I'm sitting in our new bedroom, sipping water from my new graduation cup, eating a Twix bar with my sister, and writing a blog post on my new laptop (a post not at all that I promised was coming, but one that is swirling through my mind so insistently that I know nothing else will come until I have shared my heart), surrounded by papers and pens, notes about our move the past month, things I want to share with you dear readers, my journal with thoughts too random or near to my heart to share with the public, but that I don't want to just be forgotten in the whirlwind dust of the current of events around me, and reminders that this or that project needs done today, this week, this month, this year... oh, and these are the photographs I need to take to catch up in the photography challenge that I signed up for last month (tip; don't jump into an online challenge while you are moving and internet is sporadic for two weeks if you're a perfectionist).
Everything has changed. And at the same time, everything is familiar. I'm likening it to the tide; we lived in South Carolina for the first few years of my life. We moved. We came back. We moved. We're back. It's like we have our clearly defined boundaries of where we belong- even though we leave regularly. It's actually rather humorous. But just the words "back home" make me feel cozy.
For the past several years, I've looked back and thought of the cozy house with the fenced in back yard and the screened in porch that I used to spend hours on almost every day for eight months of the year, and the smell of fresh bread that filled the house so often while I worked on activities that I don't seem to find the time for anymore, and of the routine, loose as it was, that we used to have, and I'd wonder if this chaos WAS our new normal, or if something would change and things would become less heavy again.
Then I excepted what had happened, and figured we'd make it even if it was never "cozy" like it had been. Eventually, I got settled enough that, when the store here opened up, I was scared. Not of coming back, but of moving again. I felt like things would be different enough here from what it was three years ago, that there would be no benefits, just change, neither good or bad. And that didn't feel worth it to get uprooted again for. I actually cried, while the rest of my family planned about this or that that they would do "when" we got back, like it was a done deal. I didn't like where we were any better than the rest of the family, but I'm a rather irrational "keep to the current methods unless an earthquake occurs and makes it impossible, because whatever you change could just make the situation worse, so we might as well stick with something we know we can live with" type of person. Yes, I'm not very good at problem solving because of this.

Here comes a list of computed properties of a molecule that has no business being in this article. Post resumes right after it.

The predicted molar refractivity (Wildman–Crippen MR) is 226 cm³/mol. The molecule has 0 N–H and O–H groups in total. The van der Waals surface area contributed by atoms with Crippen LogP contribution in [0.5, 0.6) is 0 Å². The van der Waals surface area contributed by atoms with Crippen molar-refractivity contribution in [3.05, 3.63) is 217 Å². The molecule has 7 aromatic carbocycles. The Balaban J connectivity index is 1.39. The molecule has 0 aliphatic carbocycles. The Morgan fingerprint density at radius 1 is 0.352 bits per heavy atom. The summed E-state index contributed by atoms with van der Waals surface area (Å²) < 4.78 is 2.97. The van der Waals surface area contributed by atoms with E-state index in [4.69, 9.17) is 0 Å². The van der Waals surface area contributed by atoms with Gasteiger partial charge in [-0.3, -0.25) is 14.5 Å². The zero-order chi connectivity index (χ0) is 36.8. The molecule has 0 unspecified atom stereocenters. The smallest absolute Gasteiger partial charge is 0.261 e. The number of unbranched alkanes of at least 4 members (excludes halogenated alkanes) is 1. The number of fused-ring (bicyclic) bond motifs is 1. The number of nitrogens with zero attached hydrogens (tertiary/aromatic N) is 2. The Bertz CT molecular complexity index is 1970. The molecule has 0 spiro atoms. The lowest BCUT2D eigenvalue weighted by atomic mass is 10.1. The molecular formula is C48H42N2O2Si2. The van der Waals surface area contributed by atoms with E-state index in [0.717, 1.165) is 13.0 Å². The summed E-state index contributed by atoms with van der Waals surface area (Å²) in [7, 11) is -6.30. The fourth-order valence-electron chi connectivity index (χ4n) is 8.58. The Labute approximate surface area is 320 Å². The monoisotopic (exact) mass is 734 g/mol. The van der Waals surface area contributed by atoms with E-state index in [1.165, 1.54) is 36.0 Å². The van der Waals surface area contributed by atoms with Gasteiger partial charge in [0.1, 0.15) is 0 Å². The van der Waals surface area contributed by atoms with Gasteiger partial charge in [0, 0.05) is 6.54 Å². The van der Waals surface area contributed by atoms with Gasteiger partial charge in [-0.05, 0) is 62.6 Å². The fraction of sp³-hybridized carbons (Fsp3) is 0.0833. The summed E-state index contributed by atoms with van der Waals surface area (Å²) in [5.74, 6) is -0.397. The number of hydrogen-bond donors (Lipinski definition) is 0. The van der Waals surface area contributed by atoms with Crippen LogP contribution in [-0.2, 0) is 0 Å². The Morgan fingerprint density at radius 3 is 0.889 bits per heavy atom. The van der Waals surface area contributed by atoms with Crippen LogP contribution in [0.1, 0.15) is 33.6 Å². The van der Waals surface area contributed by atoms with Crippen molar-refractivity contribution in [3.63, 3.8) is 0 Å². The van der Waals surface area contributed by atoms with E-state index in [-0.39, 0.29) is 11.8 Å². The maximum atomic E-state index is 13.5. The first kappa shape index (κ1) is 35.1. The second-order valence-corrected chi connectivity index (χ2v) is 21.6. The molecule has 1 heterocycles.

Then Daddy was told no. And I was like, well, that's that. A move back would have been nice, in so far as it would have put us closer to family and I knew we were moving again sometime, no matter what, so it might as well have been to SC. But it isn't, so we'll continue on.
And then it came back open. And don't ask me what changed my mind, but I was praying so hard that Daddy would get it from the time I first heard it was back open. It still confuses even me.
And he got it. And we found a house. And we moved. And the day we got to SC, my aunts just "randomly" dropped by to welcome us home. And somehow, it doesn't matter that we're not in exactly the same area, or that we'll probably be attending a different church than we were a few years ago, or that things have changed and almost all of our close friends have moved away in the past few years. It feels like home, and it's the strangest thing, coming from all the mess and strangeness of moving.
But at the same time, I don't regret at all our move to Virginia. Since the first time I knew a move was a close serious thing, I have thought to myself in the ever-heartwarming words of Winnie-the-Pooh (as a completely random aside, how did Winnie-the-Pooh by universal consent get A.A. Milne's copyrights? And yet when I think about it, that's what we do to God all the time.), "How lucky (insert; thankful ;) ) I am to have something that makes saying goodbye so hard."
We may not have been meant to live, permanently, in Virginia. But we were meant to go there for a time. We were meant to grow. To learn. For God to work just a little more in our hearts, teaching us that he is in control. Giving us opportunities that we wouldn't have had otherwise.
So, yes, I'm so thankful to be back in South Carolina. And I don't miss VA itself much at all.
But every time I think of Miss Mary and Mr. Joe, of the sweet people who worked at Daddy's store, of the family that Tori and I first professionally babysat for, of the wonderful young woman I got to know because I responded to her penpal request in my favorite magazine simply because she was from VA, of the park I would walk to with my family and friends, of the fundraiser I was able to hold for precious Penny, and especially of our church family, and the beautiful closeness and joy we got to experience with the choir members who became such an important part of our lives...
Every time I think of these things, I'm going to be thankful that we were lead away from our "safe place", and taken to the new and unfamiliar. I'm going to be thankful for those people who are still a wonderful part of our life. I'm going to be thankful for all of those beautiful memories that far outweigh the tough. And I'm definitely going to be thankful for the two adorable Virginians we brought back with us ;).
I'm glad to be home. And I'm glad that God is in control. Because my fearful heart would never have chosen this beautiful path. And I'm so glad that I didn't miss out.